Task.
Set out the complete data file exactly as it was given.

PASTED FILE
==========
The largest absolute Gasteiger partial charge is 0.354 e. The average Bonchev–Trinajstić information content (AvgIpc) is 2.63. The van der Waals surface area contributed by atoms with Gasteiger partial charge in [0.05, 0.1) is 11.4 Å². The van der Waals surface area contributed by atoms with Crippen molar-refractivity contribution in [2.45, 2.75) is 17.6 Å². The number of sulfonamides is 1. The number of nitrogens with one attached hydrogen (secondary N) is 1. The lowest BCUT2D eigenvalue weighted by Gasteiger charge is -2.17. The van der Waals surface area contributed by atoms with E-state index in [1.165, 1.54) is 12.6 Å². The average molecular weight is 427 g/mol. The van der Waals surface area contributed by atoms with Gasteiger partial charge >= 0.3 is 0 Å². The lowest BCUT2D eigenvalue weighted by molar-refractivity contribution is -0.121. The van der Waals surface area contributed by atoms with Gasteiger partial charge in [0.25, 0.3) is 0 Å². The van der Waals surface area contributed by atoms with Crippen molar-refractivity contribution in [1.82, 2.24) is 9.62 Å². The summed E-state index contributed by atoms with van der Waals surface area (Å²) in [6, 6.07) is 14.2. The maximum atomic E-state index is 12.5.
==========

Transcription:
The largest absolute Gasteiger partial charge is 0.354 e. The average Bonchev–Trinajstić information content (AvgIpc) is 2.63. The van der Waals surface area contributed by atoms with Gasteiger partial charge in [0.05, 0.1) is 11.4 Å². The van der Waals surface area contributed by atoms with Crippen molar-refractivity contribution in [2.45, 2.75) is 17.6 Å². The number of sulfonamides is 1. The number of nitrogens with one attached hydrogen (secondary N) is 1. The lowest BCUT2D eigenvalue weighted by Gasteiger charge is -2.17. The van der Waals surface area contributed by atoms with E-state index in [1.165, 1.54) is 12.6 Å². The average molecular weight is 427 g/mol. The van der Waals surface area contributed by atoms with Gasteiger partial charge >= 0.3 is 0 Å². The lowest BCUT2D eigenvalue weighted by molar-refractivity contribution is -0.121. The van der Waals surface area contributed by atoms with Gasteiger partial charge in [0.25, 0.3) is 0 Å². The van der Waals surface area contributed by atoms with Crippen molar-refractivity contribution in [1.82, 2.24) is 9.62 Å². The summed E-state index contributed by atoms with van der Waals surface area (Å²) in [6, 6.07) is 14.2. The maximum atomic E-state index is 12.5.